* Features six of Abrams’ shows that got people talking
* Includes one provocative series that earned 22 Emmy nominations
* Relive each moment and experience these shows anytime on Amazon
If you own a TV or subscribe to a streaming service, chances are you’ve heard of J.J. Abrams and seen some of his work. Abrams has made a huge impact in the world of television, first with the WB’s Felicity, then with ABC’s Alias. And over the past decade he’s been involved with ushering in some of the most groundbreaking TV ever, including his most recent involvement with HBO’s Westworld. Here are SPY’s picks for the best J.J. Abrams series of all-time.
6. Fringe (2008-2013)
Abrams’ Role: Executive Producer, Co-Creator
Co-created by Abrams, Fox’s Fringe began as an X-Files type of show about an FBI agent investigating inexplicable sci-fi weirdness every week. However, it soon evolved into an imaginative exploration of parallel universes and alternate timelines. In fact, Fringe offered some of TV’s biggest mind-blowing moments, and like so many Abrams shows, it features a strong female protagonist.
5. Person of Interest (2011-2016)
Abrams’ Role: Executive Producer
This CBS thriller, created by Jonathan Nolan and produced by Abrams, instantly elevated the network’s evening lineup. The inventive drama starred TV’s most pensive vigilante played by Jim Caviezel. Other actors included post-Lost Michael Emerson and
4. Felicity (1998-2002)
Abrams’ Role: Executive Producer, Co-Creator, Showrunner, Director (two episodes)
Abrams’ first TV hit was the WB drama he co-created with Matt Reeves. Keri Russell played a New York undergrad trying to discover herself while also wavering between two love interests, Ben and Noel – a role that basically cemented her pop culture legacy. For four years, a nation was torn between Team Ben and Team Noel, although the show’s biggest dramatic and most talked about moment was Russell’s ill-advised short haircut throughout the sophomore season. The WB coming-of-age tale is still a fan favorite to this day.
3. Alias (2001-2006)
Abrams’ Role: Executive Producer, Creator, Showrunner, Director (Pilot and two additional episodes)
Three years after Felicity, came Abrams’ most lauded work (at the time). Alias, was a show about Sydney Bristow (Jennifer Garner) and her quest to take down a fake-CIA branch called SD6. Alias helped reinvigorate not only the spy drama, but the action heroine drama as well. Looking back, it’s still hailed as one of the best shows of the past 20 years.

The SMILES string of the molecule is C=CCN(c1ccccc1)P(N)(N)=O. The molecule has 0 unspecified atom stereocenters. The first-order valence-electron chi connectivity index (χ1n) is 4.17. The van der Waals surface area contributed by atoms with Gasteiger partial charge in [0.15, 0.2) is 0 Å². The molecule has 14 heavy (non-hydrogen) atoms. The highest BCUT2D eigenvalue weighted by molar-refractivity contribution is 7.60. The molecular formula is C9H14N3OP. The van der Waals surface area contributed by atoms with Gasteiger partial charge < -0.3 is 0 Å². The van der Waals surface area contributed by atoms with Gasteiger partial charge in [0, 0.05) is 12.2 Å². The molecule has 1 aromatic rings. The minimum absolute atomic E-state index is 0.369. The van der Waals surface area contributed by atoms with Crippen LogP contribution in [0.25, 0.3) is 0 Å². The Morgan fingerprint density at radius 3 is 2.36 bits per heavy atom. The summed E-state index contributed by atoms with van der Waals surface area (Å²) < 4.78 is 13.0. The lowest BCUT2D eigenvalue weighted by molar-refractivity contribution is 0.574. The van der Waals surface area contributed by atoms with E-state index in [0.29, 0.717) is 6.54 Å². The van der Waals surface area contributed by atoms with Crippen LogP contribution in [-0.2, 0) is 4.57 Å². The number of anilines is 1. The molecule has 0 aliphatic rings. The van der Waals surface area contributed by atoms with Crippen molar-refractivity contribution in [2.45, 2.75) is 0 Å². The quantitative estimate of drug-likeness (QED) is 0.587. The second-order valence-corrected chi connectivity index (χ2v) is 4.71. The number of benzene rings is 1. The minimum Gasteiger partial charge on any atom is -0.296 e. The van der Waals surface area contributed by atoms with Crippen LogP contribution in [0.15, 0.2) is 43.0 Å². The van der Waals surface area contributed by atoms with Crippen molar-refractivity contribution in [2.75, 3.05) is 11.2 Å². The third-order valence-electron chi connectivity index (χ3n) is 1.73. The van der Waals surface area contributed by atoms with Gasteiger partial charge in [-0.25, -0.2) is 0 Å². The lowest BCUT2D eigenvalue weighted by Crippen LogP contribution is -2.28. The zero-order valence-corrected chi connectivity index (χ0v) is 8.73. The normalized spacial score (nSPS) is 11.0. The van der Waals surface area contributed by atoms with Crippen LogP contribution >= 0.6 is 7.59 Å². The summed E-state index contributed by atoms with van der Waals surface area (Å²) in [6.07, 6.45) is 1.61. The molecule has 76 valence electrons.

Abrams was all hands on deck with Alias in both the writing and directing capacity. It was also his first collaboration with writers Roberto Orci and Alex Kurtzman, who would go on to work with Abrams on Fringe,
2. Lost (2004-2010)
Abrams’ Role: Executive Producer, Co-Creator, Director (pilot)
Many would argue most of the credit for this sci-fi saga belonged to show-runners Damon Lindelof and Carlton Cuse, but Executive Producer Abrams was there from the beginning (and would later co-write the Season 3 premiere), helping pave the way for some truly gripping television. The ABC drama’s two-part 2004 premiere, remains one of the best television pilots ever made — if not the best.
The action-packed, “keep you guessing,” flashback-filled saga of the castaways changed the way we watch television. You’d be lying if you claimed not to have watched Lost with one hand on the pause button (what did we just see?) and the other on your computer arguing on the Internet about “what it all means?”
Whether or not you felt betrayed or enlightened by the final season, especially the series finale, you can’t deny that it was a TV phenomenon.
1. Westworld (2016-Present)
Abrams’ Role: Executive Producer
Person of Interest collaborators Abrams and Nolan joined forces again to create the provocative series, Westworld. The show is based on the
Westworld tells this narrative primarily from the perspective of the androids, as the series asks the classic question of what might happen if our creations turned against us. Essentially, the human beings of Westworld are, to a certain extent, supporting players in a drama of android self-actualization.
Although the sci-fi Western overcame some creative hiccups early on, it emerged as one 2016’s most fascinating — and best — series. And they’ve got the numbers to prove it as Westworld was nominated for 22 Emmy Awards, making it (and SNL) the most-nominated shows of the year.
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